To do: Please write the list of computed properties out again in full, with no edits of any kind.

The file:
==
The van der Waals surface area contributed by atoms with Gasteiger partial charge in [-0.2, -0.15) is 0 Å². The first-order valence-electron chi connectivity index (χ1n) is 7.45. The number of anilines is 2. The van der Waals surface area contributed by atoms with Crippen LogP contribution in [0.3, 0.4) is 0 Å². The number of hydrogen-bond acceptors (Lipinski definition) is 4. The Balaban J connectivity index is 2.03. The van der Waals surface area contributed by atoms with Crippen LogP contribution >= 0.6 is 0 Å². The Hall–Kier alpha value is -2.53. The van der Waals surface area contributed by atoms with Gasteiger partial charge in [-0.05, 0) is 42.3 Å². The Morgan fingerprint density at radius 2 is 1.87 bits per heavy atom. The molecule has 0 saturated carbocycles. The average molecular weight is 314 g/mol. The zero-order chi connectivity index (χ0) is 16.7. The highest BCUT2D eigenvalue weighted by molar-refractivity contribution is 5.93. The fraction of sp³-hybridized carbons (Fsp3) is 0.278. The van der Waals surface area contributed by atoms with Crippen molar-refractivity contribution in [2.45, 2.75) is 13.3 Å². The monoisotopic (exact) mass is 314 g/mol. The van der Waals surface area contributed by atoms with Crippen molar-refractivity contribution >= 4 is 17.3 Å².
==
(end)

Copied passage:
The van der Waals surface area contributed by atoms with Gasteiger partial charge in [-0.2, -0.15) is 0 Å². The first-order valence-electron chi connectivity index (χ1n) is 7.45. The number of anilines is 2. The van der Waals surface area contributed by atoms with Crippen LogP contribution in [0.3, 0.4) is 0 Å². The number of hydrogen-bond acceptors (Lipinski definition) is 4. The Balaban J connectivity index is 2.03. The van der Waals surface area contributed by atoms with Crippen LogP contribution >= 0.6 is 0 Å². The Hall–Kier alpha value is -2.53. The van der Waals surface area contributed by atoms with Gasteiger partial charge in [-0.05, 0) is 42.3 Å². The Morgan fingerprint density at radius 2 is 1.87 bits per heavy atom. The molecule has 0 saturated carbocycles. The average molecular weight is 314 g/mol. The zero-order chi connectivity index (χ0) is 16.7. The highest BCUT2D eigenvalue weighted by molar-refractivity contribution is 5.93. The fraction of sp³-hybridized carbons (Fsp3) is 0.278. The van der Waals surface area contributed by atoms with Crippen molar-refractivity contribution in [2.45, 2.75) is 13.3 Å². The monoisotopic (exact) mass is 314 g/mol. The van der Waals surface area contributed by atoms with Crippen molar-refractivity contribution >= 4 is 17.3 Å².